- Do not store your guns in holsters. Whether nylon or leather or kydex, it’s best to store your handguns in a rack in your safe. Again, we don’t want anyway for moisture to surround our guns.
- After the guns are clean use a rag or wear gloves to handle the gun when placing it in the safe. You don’t want oily, salty fingerprints on the gun or wood stock.
- Place handguns in a rack so each gun has a place and they are not banging against each other.
- Long guns go in the safe so they are not touching or rubbing against each other. Some folks advocate storing long guns muzzles down to prevent any excess oils or lubricants from slowly seeping into the stocks or actions. For extremely long storage intervals this is probably a good idea. Just be sure your guns are very secure and will not fall over against other guns when stored this way.
- For those with over-crowded safes or fancy wood stocks, you may want to consider storing your guns in gun socks. I know we just said no material around the gun. But the silicone impregnated socks do not absorb moisture and will protect your guns from dings and bumps in the safe as well.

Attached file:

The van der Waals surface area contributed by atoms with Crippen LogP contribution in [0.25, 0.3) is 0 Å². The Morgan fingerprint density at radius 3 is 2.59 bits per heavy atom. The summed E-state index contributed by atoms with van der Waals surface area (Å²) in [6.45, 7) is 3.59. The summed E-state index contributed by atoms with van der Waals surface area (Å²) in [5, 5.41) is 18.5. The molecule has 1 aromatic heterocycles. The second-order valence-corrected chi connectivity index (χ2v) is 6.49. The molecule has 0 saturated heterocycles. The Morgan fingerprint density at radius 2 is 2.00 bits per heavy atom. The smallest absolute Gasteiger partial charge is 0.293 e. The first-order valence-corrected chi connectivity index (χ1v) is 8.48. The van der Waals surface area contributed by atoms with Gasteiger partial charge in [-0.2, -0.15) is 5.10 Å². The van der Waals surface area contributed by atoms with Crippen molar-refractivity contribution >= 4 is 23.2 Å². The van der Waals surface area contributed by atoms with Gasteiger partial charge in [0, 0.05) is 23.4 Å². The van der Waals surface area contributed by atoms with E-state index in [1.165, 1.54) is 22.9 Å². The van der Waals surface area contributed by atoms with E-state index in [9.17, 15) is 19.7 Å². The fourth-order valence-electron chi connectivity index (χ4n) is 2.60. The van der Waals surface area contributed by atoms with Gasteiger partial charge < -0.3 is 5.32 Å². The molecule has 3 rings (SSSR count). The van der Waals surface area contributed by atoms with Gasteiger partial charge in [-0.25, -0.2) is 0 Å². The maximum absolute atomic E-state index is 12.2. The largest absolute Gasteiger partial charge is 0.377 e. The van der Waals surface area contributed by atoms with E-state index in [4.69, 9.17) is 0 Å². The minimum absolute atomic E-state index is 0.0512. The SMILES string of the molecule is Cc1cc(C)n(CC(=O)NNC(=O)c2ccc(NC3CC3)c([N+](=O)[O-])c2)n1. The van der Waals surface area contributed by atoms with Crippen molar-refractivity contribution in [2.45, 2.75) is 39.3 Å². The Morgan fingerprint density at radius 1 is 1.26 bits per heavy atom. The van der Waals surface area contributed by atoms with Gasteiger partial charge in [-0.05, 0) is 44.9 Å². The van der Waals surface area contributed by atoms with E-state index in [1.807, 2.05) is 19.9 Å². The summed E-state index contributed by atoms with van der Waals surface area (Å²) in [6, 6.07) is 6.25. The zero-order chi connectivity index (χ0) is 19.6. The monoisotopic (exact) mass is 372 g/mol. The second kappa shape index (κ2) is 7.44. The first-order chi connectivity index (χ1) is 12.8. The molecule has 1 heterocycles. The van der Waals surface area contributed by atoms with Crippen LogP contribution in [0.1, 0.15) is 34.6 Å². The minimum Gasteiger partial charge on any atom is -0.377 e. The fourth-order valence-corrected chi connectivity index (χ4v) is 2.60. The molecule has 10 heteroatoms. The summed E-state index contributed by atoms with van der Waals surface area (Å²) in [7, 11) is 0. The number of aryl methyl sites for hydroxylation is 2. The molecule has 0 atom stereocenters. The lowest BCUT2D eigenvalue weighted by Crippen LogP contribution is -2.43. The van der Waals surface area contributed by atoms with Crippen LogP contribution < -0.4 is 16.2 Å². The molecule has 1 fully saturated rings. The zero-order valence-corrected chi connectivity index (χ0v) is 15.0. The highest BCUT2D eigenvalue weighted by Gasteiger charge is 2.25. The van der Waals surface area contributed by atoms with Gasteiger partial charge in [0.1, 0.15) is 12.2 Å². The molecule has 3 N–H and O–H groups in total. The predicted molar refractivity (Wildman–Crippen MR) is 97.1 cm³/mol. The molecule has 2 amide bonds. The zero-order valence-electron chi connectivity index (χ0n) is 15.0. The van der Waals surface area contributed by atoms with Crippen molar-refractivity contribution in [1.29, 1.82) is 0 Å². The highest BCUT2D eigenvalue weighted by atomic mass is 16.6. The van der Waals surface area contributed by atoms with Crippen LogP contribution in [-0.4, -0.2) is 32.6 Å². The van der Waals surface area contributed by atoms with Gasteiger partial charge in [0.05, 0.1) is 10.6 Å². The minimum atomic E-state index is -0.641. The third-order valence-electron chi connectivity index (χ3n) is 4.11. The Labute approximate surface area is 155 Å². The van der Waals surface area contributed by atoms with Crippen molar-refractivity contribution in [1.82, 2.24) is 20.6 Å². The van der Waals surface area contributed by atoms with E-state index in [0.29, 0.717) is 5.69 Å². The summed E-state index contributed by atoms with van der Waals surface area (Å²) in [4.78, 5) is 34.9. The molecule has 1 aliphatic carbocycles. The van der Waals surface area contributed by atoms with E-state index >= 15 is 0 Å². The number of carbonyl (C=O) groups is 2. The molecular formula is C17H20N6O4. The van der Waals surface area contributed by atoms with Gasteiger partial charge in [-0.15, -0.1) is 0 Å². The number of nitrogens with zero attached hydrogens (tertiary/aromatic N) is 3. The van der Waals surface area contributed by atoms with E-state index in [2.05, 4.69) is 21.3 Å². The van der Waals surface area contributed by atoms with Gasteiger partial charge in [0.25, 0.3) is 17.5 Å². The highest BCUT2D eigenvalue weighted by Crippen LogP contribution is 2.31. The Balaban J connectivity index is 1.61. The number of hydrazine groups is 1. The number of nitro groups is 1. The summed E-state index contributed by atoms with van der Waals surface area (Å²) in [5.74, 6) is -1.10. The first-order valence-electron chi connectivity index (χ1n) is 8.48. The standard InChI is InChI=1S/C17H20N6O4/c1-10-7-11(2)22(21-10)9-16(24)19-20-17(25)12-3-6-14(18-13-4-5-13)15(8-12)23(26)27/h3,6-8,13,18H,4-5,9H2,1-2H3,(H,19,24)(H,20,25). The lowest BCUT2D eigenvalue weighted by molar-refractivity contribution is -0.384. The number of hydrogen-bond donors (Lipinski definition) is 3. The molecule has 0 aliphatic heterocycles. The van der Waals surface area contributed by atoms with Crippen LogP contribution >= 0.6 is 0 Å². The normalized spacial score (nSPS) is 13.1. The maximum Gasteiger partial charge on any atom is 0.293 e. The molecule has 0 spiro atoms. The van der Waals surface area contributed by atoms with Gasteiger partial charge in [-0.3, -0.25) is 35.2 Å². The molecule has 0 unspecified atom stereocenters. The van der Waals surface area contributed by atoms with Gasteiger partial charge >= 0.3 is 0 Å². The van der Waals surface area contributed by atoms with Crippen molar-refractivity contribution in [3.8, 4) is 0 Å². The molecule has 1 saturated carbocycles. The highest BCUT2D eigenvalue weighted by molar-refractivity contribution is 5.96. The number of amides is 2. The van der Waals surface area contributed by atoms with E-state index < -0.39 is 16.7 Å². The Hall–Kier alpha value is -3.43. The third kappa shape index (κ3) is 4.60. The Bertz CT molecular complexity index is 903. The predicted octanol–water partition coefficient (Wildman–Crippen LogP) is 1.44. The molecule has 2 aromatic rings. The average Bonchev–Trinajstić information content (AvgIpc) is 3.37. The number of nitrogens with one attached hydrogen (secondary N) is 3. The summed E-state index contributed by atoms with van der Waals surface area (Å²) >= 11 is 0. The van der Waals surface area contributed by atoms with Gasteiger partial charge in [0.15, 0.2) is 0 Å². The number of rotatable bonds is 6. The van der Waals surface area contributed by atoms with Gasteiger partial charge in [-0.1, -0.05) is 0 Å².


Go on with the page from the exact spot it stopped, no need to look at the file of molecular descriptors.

Don’t forget to start getting in the habit of pulling your guns out every couple of months to check them and re-lubricate as necessary.
Preparing Your Safe
Again, assuming most of us have a safe for storage, there are a few things you can do to upgrade your storage facility.
To keep the interior of the safe dry a simple solution is to use silica gel beads to absorb moisture. Commercial packaging often includes a test strip that indicates when the beads have absorbed all the moisture they can hold.
The beads can then be placed in the oven and dried or recharged in two to three hours.